Clinton Crashes and Burns, Sanders Will Win (But hold off on the applause)
Friday 1 - 22:33by Daniel Patrick Welch
Confirming Supreme Court Justices and Electing Presidents
Friday 1 - 20:59by William John Cox
PCBS: "As Palestinians Mark Land Day, Israeli Illegally Controls More Than 85% O
Wednesday 30 - 14:06by Palestinian Central Bureau of Statistics - PCBS
RUNAWAY TRAIN America’s election and its inability to alter the nation’s deadly
Friday 25 - 16:49by JOHN CHUCKMAN
Vicky Nuland, Neocon Hypocrite: Syria Pullout won’t ’let Russia off the hook’
Friday 18 - 15:59by Daniel Patrick Welch
Time to End the Clintons’ Unearned Pass on Race
Wednesday 16 - 23:22by Daniel Patrick Welch
TRUMP’S ANTI IMMIGRANT RACISM NOT CONFINED TO US
Wednesday 16 - 16:37by Daniel Patrick Welch
Between bids and sponsoring, Samsung’s peculiar business practices
Friday 11 - 14:49by Hannah Howard
I, European citizen, won’t let refugees be rejected in my name
Thursday 10 - 09:24
Slovaquie : Manifestation contre l’entrée au Parlement d’un parti néo-nazi
Tuesday 8 - 22:09by Samuel Beaudoin Guzzo
WHAT IS REALLY AT STAKE IN THE ODDEST AMERICAN ELECTION SEASON OF A LIFETIME
Tuesday 8 - 11:53by JOHN CHUCKMAN
I FINALLY HAVE PROOF, A CRAFT AND AN ALIEN…
Tuesday 8 - 04:55by gaiacomm
The Scandal of Voter Suppression in America
Tuesday 1 - 22:39by William John Cox
Are you bothering to vote? If so, read this about the Killmeister
Tuesday 1 - 14:14by Daniel Patrick Welch
HILLARY’S SECRET LETTER AND THE WHOLE MATTER OF ENDLESS WAR AND THE ALMOST COMPL
Monday 29 - 21:49by JOHN CHUCKMAN
WHY BLACK LIVES MATTER MATTERS
Sunday 21 - 06:19by David R. Hoffman, Legal Editor of Pravda.Ru
Statecraft vs. Politics As Usual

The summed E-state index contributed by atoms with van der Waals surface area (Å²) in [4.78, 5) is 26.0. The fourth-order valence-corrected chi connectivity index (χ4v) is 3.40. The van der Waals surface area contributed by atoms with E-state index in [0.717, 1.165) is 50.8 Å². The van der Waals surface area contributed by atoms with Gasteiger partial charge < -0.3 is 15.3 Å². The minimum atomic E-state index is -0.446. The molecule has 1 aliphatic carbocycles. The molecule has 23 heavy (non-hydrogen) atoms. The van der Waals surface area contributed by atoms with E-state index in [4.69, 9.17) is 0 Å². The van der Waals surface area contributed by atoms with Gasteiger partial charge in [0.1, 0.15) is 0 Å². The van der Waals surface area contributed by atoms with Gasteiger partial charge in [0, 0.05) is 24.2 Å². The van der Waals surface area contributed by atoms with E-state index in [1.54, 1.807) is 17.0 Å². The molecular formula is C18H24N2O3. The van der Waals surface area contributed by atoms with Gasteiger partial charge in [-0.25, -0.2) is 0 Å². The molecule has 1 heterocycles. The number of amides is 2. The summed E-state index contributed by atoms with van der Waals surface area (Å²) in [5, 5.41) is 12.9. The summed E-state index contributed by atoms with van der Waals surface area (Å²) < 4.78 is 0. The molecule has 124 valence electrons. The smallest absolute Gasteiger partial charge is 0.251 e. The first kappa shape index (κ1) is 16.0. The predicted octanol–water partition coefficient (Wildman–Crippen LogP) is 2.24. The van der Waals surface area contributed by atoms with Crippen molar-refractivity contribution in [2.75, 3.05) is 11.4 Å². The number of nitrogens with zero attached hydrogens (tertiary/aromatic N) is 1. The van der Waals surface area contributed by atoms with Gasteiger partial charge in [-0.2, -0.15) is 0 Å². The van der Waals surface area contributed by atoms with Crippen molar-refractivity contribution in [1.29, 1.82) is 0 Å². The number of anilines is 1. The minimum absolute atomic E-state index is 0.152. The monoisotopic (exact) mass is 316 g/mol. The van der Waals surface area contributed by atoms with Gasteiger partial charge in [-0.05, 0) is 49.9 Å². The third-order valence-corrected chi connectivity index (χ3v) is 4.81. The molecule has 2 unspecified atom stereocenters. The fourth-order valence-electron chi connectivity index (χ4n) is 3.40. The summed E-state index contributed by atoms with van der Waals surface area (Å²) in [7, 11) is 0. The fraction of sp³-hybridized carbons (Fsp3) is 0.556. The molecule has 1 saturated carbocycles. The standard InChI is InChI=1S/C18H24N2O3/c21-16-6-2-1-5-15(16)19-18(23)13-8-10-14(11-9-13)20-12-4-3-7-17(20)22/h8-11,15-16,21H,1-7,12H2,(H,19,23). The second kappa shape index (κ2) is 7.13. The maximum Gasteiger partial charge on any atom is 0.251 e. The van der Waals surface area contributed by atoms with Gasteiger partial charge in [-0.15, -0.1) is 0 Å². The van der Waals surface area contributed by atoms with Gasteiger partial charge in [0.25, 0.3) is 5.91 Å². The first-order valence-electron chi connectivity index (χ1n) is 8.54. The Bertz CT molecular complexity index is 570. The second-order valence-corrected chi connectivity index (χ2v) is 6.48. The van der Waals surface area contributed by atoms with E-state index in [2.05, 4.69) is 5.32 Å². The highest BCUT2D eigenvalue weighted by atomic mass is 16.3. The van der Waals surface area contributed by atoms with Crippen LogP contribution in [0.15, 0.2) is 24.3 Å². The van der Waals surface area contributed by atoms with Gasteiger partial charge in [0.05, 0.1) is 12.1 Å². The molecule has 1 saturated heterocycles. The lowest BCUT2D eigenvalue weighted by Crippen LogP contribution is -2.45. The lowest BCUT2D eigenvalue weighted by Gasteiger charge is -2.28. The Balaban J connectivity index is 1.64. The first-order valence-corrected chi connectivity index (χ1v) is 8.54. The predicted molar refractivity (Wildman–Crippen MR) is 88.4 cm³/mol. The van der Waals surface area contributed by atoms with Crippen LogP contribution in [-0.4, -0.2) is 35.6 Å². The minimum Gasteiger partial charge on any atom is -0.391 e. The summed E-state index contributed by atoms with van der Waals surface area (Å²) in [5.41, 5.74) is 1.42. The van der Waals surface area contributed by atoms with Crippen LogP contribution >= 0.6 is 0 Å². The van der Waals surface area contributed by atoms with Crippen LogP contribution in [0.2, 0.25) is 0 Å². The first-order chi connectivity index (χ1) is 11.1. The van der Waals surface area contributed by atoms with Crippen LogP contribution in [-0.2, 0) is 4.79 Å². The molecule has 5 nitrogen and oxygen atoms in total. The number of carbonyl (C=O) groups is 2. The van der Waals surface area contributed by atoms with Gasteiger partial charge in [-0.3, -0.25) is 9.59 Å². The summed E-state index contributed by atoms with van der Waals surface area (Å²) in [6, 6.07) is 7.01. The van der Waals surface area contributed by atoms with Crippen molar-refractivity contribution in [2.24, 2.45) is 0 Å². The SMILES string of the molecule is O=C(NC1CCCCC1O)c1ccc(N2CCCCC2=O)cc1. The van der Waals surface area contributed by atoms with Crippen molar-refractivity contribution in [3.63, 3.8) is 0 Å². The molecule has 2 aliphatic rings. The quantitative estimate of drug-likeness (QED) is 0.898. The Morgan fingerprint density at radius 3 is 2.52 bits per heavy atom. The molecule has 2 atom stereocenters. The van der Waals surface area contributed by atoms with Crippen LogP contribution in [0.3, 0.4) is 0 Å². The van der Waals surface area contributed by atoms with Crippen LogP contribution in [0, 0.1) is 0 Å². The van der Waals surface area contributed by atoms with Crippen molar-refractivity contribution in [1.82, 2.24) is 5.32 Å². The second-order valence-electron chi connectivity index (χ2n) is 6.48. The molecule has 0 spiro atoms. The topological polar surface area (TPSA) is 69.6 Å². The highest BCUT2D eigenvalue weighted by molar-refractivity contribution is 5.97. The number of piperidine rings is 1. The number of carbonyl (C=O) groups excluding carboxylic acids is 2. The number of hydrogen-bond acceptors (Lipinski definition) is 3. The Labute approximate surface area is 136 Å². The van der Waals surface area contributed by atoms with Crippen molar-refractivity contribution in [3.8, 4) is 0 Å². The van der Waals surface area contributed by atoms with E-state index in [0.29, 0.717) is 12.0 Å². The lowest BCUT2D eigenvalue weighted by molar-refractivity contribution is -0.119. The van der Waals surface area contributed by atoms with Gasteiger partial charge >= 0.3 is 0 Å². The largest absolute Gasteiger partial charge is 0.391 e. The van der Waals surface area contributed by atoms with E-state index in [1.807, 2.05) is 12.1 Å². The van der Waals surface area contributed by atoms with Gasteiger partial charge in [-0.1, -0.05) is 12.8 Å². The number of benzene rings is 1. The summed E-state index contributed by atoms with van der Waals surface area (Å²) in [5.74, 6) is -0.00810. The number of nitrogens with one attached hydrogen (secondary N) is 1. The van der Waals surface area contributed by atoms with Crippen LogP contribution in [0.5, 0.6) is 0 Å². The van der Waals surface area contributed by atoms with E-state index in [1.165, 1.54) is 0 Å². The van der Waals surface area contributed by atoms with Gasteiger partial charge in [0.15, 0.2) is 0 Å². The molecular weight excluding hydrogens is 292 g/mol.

Friday 19 - 19:58by William John Cox
Umm, Apple iPhone security, yeah
Wednesday 17 - 13:19by Timbre Wolf
Gaiacomm International develops handheld EMP gun
Sunday 7 - 15:47by William Morgan
The American Republic Manifestum VS The Koran
Tuesday 2 - 14:57by William Morgan
Sanders Will Win Because Empire Can Live With It
Friday 22 - 16:04by Daniel Patrick Welch
President Obama supports The American Republic Manifestum
Tuesday 19 - 16:42by William Morgan
Tahrir square in Europe
Thursday 14 - 19:31
New year, old struggles: the strike for the collective agreement in the logistic
Thursday 14 - 12:24by Clash City Workers
March against drillings in the Mediterranean Sea in Licata
Monday 11 - 14:43by InfoAut
War Fraud: The Great Lies Behind Imperial Warfare in the 21st Century
Monday 11 - 11:12by Mark Taliano
South Africa : “We need a new beginning”
Sunday 10 - 17:21by md
Oligarchic Paternalism: Why your vote won’t bring Peace in the Middle East
Sunday 10 - 00:11by Daniel Patrick Welch
Thursday 7 - 21:49by JOHN CHUCKMAN
AMERICA’S CRIMINAL JUSTICE SYSTEM IS A HOAX
Sunday 3 - 06:38by David R. Hoffman, Legal Editor of Pravda.Ru
Merry Fucking Christmas: there is no holiday from racist police state USA
Tuesday 29 - 00:17by Daniel Patrick Welch